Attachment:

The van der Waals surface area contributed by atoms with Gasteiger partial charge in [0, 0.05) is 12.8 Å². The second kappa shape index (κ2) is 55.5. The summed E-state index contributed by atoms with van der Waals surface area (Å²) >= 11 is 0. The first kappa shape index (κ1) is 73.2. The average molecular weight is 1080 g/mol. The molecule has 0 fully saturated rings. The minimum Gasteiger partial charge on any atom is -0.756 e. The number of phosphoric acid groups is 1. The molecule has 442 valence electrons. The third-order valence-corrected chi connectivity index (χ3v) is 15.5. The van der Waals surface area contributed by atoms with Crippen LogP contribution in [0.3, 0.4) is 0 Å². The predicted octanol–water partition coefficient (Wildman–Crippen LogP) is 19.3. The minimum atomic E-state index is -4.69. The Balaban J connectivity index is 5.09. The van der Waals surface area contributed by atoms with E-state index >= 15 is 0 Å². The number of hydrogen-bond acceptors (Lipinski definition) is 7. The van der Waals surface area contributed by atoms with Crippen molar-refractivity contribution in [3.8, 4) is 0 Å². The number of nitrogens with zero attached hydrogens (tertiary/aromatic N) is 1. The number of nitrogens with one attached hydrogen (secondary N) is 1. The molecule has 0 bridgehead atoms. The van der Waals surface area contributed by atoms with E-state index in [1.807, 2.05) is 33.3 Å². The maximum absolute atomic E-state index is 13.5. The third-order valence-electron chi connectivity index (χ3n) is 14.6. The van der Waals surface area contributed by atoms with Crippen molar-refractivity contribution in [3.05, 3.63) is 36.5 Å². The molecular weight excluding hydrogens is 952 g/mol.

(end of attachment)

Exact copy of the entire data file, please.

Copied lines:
The van der Waals surface area contributed by atoms with Gasteiger partial charge in [0, 0.05) is 12.8 Å². The second kappa shape index (κ2) is 55.5. The summed E-state index contributed by atoms with van der Waals surface area (Å²) >= 11 is 0. The first kappa shape index (κ1) is 73.2. The average molecular weight is 1080 g/mol. The molecule has 0 fully saturated rings. The minimum Gasteiger partial charge on any atom is -0.756 e. The number of phosphoric acid groups is 1. The molecule has 442 valence electrons. The third-order valence-corrected chi connectivity index (χ3v) is 15.5. The van der Waals surface area contributed by atoms with Crippen LogP contribution in [0.3, 0.4) is 0 Å². The predicted octanol–water partition coefficient (Wildman–Crippen LogP) is 19.3. The minimum atomic E-state index is -4.69. The Balaban J connectivity index is 5.09. The van der Waals surface area contributed by atoms with E-state index >= 15 is 0 Å². The number of hydrogen-bond acceptors (Lipinski definition) is 7. The van der Waals surface area contributed by atoms with Crippen molar-refractivity contribution in [3.8, 4) is 0 Å². The number of nitrogens with zero attached hydrogens (tertiary/aromatic N) is 1. The number of nitrogens with one attached hydrogen (secondary N) is 1. The molecule has 0 bridgehead atoms. The van der Waals surface area contributed by atoms with E-state index in [1.807, 2.05) is 33.3 Å². The maximum absolute atomic E-state index is 13.5. The third-order valence-electron chi connectivity index (χ3n) is 14.6. The van der Waals surface area contributed by atoms with Crippen molar-refractivity contribution in [3.05, 3.63) is 36.5 Å². The molecular weight excluding hydrogens is 952 g/mol.